Formal geometries: MGT architects’ elegant insertion at Sydney University sets the stage for campus life, but does not steal the show

Formal geometries: MGT architects’ elegant insertion at Sydney University sets the stage for campus life, but does not steal the show – architecture

Naomi Stead

MGT Architects’ auditorium and lecture theatre complex for Sydney University is located on Eastern Avenue, in a formerly degraded part of the campus along the Victoria Park edge. In attempting to revitalise this area, design architect Richard Francis-Jones conceived of the project as comprising two essential elements. A brick “podium” is formed level with and parallel to Eastern Avenue, reinforcing the building’s connection with this campus “street”, and accommodating seminar rooms on its lower level. A box-like aluminium and glass volume, which contains further teaching space, is raised above this platform on columns. These two distinct elements are interrelated and intersected by a series of carefully disposed geometric elements: a large red brick drum containing the 500 seat main auditorium, a concrete cylinder lift shaft, a triangular external stair element, and a pyramidal skylight. The geometry of each of these parts is striking in its autonomy and completeness – geometry here is not implied, or set up only to be subverted, it is actual and concrete. These elements further serve to define a series of internal and external public spaces, integrating the surrounding buildings, gardens and streetscape into an ordered sequence. The courtyard on the southern edge in particular, with its formal planting and seating arrangement, acts as interlocutor between the new complex and the existing Carslaw Building, and opens a sophisticated rapport between the two.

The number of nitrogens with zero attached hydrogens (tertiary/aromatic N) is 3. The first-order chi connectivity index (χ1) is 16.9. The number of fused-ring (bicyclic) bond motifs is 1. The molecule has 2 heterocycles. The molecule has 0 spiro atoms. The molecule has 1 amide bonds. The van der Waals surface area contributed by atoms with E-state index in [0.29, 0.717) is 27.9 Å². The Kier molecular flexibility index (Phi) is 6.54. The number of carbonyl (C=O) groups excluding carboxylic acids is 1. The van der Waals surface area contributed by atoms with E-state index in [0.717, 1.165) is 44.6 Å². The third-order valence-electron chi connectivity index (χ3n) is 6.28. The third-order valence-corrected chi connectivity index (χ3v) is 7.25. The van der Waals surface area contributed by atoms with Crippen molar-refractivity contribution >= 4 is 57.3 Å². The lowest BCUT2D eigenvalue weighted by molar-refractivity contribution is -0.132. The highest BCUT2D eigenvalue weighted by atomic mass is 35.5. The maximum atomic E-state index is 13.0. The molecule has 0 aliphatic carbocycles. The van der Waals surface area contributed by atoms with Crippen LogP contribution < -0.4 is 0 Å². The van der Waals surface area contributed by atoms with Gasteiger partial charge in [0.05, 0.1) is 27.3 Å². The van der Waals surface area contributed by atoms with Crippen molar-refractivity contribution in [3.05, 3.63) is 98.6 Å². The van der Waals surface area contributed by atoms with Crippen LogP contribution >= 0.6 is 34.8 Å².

At the northern end of the raised volume is a framed opening containing stairs and a balcony, described by the architect as “stage and set elements for the theatre and ceremony of campus life”. This theatrical analogy could be applied to many other recent tertiary education buildings, but this project is unusual in that it provides the stage, but doesn’t attempt to steal the show. Standing out for its quiet and understated elegance rather than any overt theatricality, it is neither gaudy nor deliberately “iconic”. This is perhaps a result of its lack of affiliation with any specific school or faculty – it bears no obligation to represent a particular disciplinary “character”, and the university as a whole seems to take much of its architectural identity from the sandstone and gargoyles of the main quadrangle. For all its reticence, though, this new addition to the campus still says much about the generic and commercial character of the contemporary university. Capable of being rented out as a conference or p ublic entertainment venue, or used as a general teaching facility, the complex has something of the feel of a convention centre, an air of vacancy which is unaffected by the presence of people.

This is nowhere more evident than in the raised metal volume, the most prominent element of the scheme. With its preternaturally smooth, soft-metallic aluminium panel skin, this volume has something of an alien quality, settled lightly into an immediate context of Brutalist-influenced rough brick and concrete. The shape and disposition of the louvred windows accentuates this impression – particularly the pattern of glass and aluminium across two storeys of the eastern face, which tends to obscure a reading of scale. For me this volume is reminiscent of the seductive smoothness of a desirable item of domestic consumer technology – in surface and geometry it is not unlike a scaled-up DVD player or VCR. It also has some of the blankness of such appliances, the deliberate unobtrusiveness of the sleek and simple box which houses high technology. Function is concealed and made to seem effortless. The more high-end your stereo, the fewer the knobs, and so seems to be the case here. There are few theatrical flourish es, but this is an attractive commercial package for the functions of a twenty-first century university. Naomi Stead is a Sydney-based architectural writer.

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